I have often referred to patents between large tech firms as mutually assured destruction as any of these companies can sue others with a slew of patent infringements at once, counting on a few to be upheld by a court. And this is what happened with Apple and Samsung where the Korean phone maker and tech giant was found to have willfully copied Apple’s trade dress meaning the look and feel of the device – among other things like pinching to zoom.
Samsung just lost big, really big to Apple and already there are many people reconsidering their Android purchases based on a survey I have seen as well as what I’ve learned speaking to people in the market for phones.
Let’s just say Samsung is very angry – not just because of the $1,049,343,540 in damages the company owes Apple. To make the situation even worse for Samsung, Judge Lucy Koh on Tuesday scheduled a hearing for Dec. 6 at 1:30 p.m. to consider Apple's request to ban the eight devices: the Galaxy S 4G, two versions of the Galaxy S II, Galaxy S2 Skyrocket, Galaxy S2 Epic 4G, Galaxy S Showcase, Droid Charge, and the Galaxy Prevail.
Samsung thinks patent law has been manipulated to give one company – Apple a monopoly on a rectangular shape with rounded corners.
It would seem all is well in Apple-land except for the fact that Samsung is a monster in terms of consumer electronics making everything from semiconductors to screens, TVs and computers. They make lots of components for Apple in-fact. We can likely expect this relationship to continue coming to an end over time but more importantly, Samsung will likely come out swinging hard, very hard.
Apple has just angered a real giant.
What we know so far is officials said Samsung has been preparing “all measures for all scenarios” to fight Apple in 50 patent disputes in 10 different countries. Moreover, the Korean giant says it will sue Apple immediately if it releases LTE devices – exactly what we might expect to see in a new iPhone rumored to be announced in a few weeks.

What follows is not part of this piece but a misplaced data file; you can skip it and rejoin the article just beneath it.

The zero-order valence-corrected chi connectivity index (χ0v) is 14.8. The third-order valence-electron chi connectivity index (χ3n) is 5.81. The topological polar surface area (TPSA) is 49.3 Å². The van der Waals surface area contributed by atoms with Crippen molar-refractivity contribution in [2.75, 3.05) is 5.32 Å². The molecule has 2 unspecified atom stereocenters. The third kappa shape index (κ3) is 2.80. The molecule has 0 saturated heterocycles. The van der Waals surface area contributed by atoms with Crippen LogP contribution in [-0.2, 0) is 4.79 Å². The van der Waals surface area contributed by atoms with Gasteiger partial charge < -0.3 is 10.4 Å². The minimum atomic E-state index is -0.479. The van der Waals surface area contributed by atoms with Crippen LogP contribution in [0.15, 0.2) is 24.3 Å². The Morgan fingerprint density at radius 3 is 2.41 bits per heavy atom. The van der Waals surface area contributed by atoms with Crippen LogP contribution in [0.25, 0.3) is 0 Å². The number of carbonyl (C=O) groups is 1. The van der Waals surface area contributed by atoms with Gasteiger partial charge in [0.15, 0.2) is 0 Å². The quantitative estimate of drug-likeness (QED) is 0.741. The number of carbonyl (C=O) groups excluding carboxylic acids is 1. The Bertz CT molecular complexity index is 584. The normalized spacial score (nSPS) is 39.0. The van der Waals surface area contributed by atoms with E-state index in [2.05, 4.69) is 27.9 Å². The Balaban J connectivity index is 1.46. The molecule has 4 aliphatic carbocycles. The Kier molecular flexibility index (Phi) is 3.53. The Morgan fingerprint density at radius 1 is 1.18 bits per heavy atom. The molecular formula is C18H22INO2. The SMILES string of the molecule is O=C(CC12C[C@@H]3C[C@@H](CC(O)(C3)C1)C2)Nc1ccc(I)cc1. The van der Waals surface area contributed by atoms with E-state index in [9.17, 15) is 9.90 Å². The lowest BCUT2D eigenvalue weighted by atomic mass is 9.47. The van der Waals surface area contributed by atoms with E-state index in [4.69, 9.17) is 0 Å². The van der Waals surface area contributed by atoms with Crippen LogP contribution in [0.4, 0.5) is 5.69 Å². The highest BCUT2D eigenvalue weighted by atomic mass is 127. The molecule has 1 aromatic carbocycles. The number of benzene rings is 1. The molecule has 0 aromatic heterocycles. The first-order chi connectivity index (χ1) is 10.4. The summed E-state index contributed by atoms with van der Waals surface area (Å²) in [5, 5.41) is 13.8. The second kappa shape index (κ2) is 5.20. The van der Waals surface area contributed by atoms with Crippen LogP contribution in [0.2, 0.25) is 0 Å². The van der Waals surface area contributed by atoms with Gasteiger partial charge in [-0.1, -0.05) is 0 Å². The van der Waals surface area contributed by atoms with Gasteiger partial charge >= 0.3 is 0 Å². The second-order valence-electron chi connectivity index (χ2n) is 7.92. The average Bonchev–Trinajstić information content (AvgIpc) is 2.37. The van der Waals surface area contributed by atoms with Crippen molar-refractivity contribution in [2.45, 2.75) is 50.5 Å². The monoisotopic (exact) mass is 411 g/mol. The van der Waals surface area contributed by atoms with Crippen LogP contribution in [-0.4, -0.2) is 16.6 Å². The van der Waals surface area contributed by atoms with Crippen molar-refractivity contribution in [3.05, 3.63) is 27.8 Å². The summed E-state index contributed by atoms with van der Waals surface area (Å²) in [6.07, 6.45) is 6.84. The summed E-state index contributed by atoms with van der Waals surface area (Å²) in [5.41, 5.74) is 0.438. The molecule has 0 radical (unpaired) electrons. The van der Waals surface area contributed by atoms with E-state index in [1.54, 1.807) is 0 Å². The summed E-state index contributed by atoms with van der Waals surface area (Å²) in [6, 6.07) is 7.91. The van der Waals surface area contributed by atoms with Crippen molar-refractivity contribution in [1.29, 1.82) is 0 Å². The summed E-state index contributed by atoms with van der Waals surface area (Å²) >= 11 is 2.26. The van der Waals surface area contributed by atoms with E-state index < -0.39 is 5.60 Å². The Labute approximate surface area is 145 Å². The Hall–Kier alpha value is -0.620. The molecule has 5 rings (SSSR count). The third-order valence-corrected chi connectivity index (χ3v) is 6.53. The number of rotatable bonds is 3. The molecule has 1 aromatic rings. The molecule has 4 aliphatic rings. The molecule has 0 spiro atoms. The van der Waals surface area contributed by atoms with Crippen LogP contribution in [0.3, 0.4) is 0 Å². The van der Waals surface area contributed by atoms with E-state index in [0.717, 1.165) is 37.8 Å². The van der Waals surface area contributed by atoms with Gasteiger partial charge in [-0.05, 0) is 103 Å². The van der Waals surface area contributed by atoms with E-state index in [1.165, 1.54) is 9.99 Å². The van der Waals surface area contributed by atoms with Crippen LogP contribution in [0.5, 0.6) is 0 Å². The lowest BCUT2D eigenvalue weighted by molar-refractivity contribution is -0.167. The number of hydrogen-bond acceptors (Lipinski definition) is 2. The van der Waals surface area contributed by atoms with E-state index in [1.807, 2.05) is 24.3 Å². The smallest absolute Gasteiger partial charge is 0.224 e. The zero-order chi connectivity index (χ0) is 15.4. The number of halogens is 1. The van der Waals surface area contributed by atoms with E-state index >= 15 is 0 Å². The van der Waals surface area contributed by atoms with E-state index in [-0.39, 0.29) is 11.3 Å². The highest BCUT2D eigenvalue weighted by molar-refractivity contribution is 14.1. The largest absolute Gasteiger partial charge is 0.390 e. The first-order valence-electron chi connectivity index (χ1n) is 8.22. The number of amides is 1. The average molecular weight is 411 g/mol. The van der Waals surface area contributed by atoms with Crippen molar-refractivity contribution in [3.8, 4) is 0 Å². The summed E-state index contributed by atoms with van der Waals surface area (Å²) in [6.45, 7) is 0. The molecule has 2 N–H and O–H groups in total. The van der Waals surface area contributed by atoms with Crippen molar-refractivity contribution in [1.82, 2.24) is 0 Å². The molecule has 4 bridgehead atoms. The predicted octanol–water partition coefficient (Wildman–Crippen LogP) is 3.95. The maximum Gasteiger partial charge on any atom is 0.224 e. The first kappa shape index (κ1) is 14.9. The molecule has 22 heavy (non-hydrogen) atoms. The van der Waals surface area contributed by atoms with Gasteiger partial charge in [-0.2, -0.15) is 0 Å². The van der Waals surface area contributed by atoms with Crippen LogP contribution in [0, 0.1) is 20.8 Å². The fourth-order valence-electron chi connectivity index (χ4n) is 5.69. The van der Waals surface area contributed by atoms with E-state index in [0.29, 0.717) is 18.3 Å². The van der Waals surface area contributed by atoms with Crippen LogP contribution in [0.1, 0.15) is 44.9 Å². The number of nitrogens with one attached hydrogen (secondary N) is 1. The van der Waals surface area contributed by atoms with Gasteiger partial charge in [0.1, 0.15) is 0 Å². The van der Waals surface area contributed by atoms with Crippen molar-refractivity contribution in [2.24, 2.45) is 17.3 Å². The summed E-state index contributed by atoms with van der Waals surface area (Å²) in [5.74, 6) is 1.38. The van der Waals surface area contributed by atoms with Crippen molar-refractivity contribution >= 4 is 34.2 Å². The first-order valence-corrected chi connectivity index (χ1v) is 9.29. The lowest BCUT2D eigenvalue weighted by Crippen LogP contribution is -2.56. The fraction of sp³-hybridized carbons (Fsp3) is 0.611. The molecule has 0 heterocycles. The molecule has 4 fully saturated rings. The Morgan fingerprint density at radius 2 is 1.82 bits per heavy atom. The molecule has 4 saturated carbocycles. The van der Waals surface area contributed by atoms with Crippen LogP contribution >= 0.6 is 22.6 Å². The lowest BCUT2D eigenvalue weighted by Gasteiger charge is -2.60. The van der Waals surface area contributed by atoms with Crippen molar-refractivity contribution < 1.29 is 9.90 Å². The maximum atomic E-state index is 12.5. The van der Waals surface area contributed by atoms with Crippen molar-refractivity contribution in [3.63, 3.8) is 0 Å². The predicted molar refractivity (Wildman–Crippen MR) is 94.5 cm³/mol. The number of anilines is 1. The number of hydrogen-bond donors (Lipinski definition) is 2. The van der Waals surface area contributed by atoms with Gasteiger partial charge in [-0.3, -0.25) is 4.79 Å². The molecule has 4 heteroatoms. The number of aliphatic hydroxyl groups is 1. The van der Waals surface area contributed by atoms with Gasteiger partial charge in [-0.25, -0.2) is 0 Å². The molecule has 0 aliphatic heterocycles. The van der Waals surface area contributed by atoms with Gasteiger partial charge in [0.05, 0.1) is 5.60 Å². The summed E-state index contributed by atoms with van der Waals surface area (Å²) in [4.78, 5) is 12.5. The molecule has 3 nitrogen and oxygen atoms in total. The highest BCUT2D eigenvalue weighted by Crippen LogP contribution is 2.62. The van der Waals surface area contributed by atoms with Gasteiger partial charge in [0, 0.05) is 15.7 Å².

It is common knowledge that Apple popularized the music player the touchscreen smartphone and tablet. Microsoft, Nokia and others have attempted to play in these spaces before Apple and have failed miserably.
Moreover it is absolutely accurate that Eric Schmidt used his board position at Apple to see the future of Apple products and subsequently launch Android and the OHS. Apple deserves to be upset because they are being copied and Schmidt’s behavior is more or less corporate espionage in the worst case and immoral at best.
But mutually assured destruction is what it is.
There is a real risk the tech space will now be more concerned about legal issues than about innovation going forward. Moreover, the smaller companies will have an incredible advantage if they fly under the radar long enough to come up with new and innovative technologies while the large companies devote considerable resources to legal pursuits.
None of this is good for tech innovation… There is the expression “being dead right” which comes to mind.
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